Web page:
McCrory’s budget sets up a debate over how to pay for it

March 21, 2013 

State employees, teachers, Democrats and others unnerved by the idea of Art Pope’s drawing up the state’s next spending plan for Gov. Pat McCrory got a look at the 324-page document Wednesday and must have felt sheepish about dreading its contents.

Rather than terrifying those who rely on or support state government spending and programs, the $20.6 billion budget maintains the status quo and makes changes around the edges.

This is a budget notable mostly for spending more on the necessary work of fixing state buildings and its prudent setting aside of extra money in the state’s reserve fund.

How could Pope – the nemesis of progressives, supporter of conservative think tanks and ally of the Koch brothers – produce such a moderate plan? Hadn’t Pope, McCrory’s surprising choice as state budget director, been itching to fundamentally cut government’s costs and functions?

But those questions miss the wider picture. Pope doesn’t need to change government with a budget. He already has changed it through his heavy investment in the last two elections that put Republicans in control of the House and Senate. They will make the dramatic, ideological moves. McCrory, meanwhile, will offer a sensible plan that preserves his moderate image and his statewide electability.

A modest proposal

McCrory’s budget proposes a modest but long overdue raise of 1 percent for state employees, including teachers. It asks for 1,800 more teachers but blunts the gain by cutting 3,000 teacher assistants. It spends more where it will do the most good by providing 5,000 additional pre-kindergarten slots.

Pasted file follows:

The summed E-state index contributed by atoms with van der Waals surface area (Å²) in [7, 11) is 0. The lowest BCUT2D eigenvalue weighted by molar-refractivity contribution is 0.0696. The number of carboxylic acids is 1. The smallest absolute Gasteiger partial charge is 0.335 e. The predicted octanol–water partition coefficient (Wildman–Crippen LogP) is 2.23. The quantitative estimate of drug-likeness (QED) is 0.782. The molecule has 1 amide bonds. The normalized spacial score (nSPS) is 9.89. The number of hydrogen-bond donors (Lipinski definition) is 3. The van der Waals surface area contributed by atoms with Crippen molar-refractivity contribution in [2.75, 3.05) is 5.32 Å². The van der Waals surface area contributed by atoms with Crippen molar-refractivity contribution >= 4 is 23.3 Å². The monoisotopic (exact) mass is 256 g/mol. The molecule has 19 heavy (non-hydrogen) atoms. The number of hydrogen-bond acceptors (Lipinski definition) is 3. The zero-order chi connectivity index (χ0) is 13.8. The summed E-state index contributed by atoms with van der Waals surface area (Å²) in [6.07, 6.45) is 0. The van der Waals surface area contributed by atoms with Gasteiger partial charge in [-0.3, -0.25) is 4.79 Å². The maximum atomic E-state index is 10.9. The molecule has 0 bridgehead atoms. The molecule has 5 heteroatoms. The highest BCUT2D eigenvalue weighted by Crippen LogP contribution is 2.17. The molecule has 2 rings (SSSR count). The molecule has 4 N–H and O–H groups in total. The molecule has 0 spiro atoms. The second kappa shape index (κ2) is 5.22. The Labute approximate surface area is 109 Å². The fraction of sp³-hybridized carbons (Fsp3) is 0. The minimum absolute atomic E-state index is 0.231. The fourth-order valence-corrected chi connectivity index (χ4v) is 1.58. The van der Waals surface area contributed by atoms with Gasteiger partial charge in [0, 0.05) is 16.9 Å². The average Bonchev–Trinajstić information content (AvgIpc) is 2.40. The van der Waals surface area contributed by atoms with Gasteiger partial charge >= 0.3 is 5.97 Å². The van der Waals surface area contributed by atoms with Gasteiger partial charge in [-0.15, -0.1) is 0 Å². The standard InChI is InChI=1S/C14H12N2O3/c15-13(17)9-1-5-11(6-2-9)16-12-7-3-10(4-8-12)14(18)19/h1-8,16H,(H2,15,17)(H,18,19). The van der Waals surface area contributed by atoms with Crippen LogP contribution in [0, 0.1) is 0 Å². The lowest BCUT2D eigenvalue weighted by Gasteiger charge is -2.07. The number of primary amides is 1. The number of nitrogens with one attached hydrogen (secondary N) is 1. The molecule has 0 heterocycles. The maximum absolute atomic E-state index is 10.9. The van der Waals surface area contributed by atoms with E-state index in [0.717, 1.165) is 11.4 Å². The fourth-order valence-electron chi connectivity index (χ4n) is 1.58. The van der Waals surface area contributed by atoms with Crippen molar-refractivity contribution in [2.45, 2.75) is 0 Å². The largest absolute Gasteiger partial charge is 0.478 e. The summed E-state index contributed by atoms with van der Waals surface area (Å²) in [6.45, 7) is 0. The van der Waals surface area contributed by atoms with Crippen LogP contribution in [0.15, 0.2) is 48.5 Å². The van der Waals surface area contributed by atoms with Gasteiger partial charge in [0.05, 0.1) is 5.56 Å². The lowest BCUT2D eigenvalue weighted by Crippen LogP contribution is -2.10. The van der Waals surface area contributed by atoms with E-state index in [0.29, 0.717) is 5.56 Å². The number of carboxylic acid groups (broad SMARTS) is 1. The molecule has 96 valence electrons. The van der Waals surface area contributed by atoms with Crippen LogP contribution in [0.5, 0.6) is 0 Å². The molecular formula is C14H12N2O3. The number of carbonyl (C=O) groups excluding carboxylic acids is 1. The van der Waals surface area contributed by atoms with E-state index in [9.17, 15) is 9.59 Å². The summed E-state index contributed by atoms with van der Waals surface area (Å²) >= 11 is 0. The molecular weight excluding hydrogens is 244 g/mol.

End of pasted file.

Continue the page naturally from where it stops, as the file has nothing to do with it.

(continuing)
The budget saves money by closing five prisons in response to a falling inmate population, but it does little to foster new jobs in the rural areas where the loss of prison jobs will be felt sharply and where unemployment remains above the state average.

This budget may be dull, but it’s politically shrewd. It may also end up being largely irrelevant.

Senate President Pro Tem Phil Berger described McCrory’s budget as an “outline.” House Speaker Thom Tillis welcomed “many aspects” of the plan but only specifically praised the $10 million it proposes to compensate victims of a defunct state-run sterilization program. That’s a good allocation but only a small line in the overall budget.

Vague reception

The legislative leaders’ reception suggests that the drama in state budgeting won’t be in what’s spent, but in how it’s paid for. McCrory’s budget may ask for more of the same, but it will be a lot different if it’s supported by a major downward shift in the tax burden.

McCrory has endorsed eliminating the estate tax, which applies only to estates valued over $5.25 million. Next will come efforts to cut or eliminate income taxes with the difference being made up by a broader – and more regressive – sales tax.

On Thursday, Sen. Dan Clodfelter, a Mecklenburg Democrat, opened the move to change the state’s tax structure. He introduced Senate Bill 394, which promotes itself as “a bipartisan tax reform plan to promote economic development in North Carolina.”

The bill, co-sponsored by two Democrats and six Republicans, calls for lowering rates on the corporate and personal income taxes and the sales tax. It proposes to offset the cuts by eliminating exemptions and expanding the sales tax to more services. But Republicans expect to do more than that to taxes. This “bipartisan” bill may be clearly partisan when it reaches its final form.

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